NLGN’s Director makes the case for a new law that would shift power from public institutions and into the hands of citizens.
The factors eroding the very foundations of our political and economic system will barely be addressed in this election. No-one will admit that the legitimacy of our democracy has been weakening for decades. No politician will lead on the profound threat to our public services, or admit that their obsession with economic growth at all costs has helped degrade our communities and environment. As a result, this is an election that will be decided by entirely the wrong debates.
On the front-line of delivery, it is much harder to ignore the reality of these challenges. Public servants confront the consequences of weakened legitimacy, spiralling demand and economic dysfunction every day. Unlike national politicians, they are being forced to adapt, simply to survive.
As I outlined in a recent blog for The New Statesman’s Citymetric, this is leading to an emphasis on community power – the simple idea that institutions have to drop their paternalistic mind-set and hand power and resource over to communities to solve their challenges themselves. It is an approach that restores trust in public bodies, enables a move to preventative services and helps create sustainable local economies. This community power idea is now at the very heart of NLGN’s work.
The Crucial Role of National Politicians
But the failure of national politicians to honestly acknowledge the challenges let alone the solutions is now a major drag on this emerging wave of change. Political power is so deeply centralised that the capacity of the public sector to mobilise communities around their biggest challenges is always going to be limited. How, for example, can citizens really get to grips with worklessness in their communities when labour market and skills policy is almost entirely controlled by civil servants and ministers based in central London?
Currently, it takes a rare combination of courage, persistence and vision on the part of local leaders to adopt community power while it is at odds with the overwhelmingly paternalistic and institutional status quo. This means that the growing examples of community power have yet to add up to a total system shift. This is lamentable because the longer we leave that shift, the greater the risk that our system will descend deeper into crisis and the more lives will be damaged by the failings of institutional hierarchy.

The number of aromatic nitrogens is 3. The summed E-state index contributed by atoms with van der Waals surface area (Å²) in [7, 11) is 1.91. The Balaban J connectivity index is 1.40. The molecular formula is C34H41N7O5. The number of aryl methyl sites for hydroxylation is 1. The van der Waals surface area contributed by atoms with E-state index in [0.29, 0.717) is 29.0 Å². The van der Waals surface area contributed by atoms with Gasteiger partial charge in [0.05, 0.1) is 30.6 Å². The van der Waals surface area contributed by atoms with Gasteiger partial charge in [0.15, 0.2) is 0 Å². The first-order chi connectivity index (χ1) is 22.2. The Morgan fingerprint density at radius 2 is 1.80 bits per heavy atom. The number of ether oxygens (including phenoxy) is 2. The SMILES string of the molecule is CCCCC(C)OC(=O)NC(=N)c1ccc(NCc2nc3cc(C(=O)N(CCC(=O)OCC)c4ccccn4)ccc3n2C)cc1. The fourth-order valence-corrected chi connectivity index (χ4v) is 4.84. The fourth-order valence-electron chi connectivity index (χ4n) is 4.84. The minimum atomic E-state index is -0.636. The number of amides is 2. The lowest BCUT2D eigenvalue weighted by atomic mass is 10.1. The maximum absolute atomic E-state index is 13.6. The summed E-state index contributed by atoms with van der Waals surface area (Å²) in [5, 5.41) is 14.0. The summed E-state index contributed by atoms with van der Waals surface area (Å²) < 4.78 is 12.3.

Whole system shift can only be fully realised with the conviction and commitment of those with oversight of the whole system – ultimately national politicians. They need to recognise that they are the ones who must give permission for public servants to take the leap into a new world, and that they must also dismantle the national structures – such as top-down targets and inspection regimes – that reinforce institutional ways of working.
A Community Power Act
In this context, I am increasingly convinced that national politicians must pass a Community Power Act (CPA). It would have one overriding goal: to transfer significant power from the institutions of the state and public sector to communities and networks of citizens – what we at NLGN call ‘communitisation’.
What a CPA would legislate must, of course, be a subject of debate but to kick that off, I would suggest six elements.
all public sector institutions would be required to explain how they plan to transfer a significant amount of power and resource from institutional control to community control over the next decade.
As is clear, the scope of a Community Power Act is significant. If it has any analogue, it may well be the Communitisation of Public Services and Institutions Act 2002 implemented in the Indian state of Nagaland. This displayed an ambition equal to the task of totally overhauling a system that was failing its citizens and had, as a result, lost their trust.
What a CPA cannot be, however, is just one more piece of legislation amongst many others – such as the Community Empowerment (Scotland) Act 2015. Nor can community power be half-heartedly tacked on to other “more important” legislation as in the Localism Act 2011. The principle behind a CPA is a profound and comprehensive reformulation of the relationship between state and communities and, as such, would have to be the flagship legislation of any parliament and, quite possibly, a whole Government. Nothing less is needed.
We’d like this to be the start of a conversation. Is there a case for a new community power law? And what would it involve? We’d like to hear your thoughts via twitter.com/NLGNthinktank or firstname.lastname@example.org.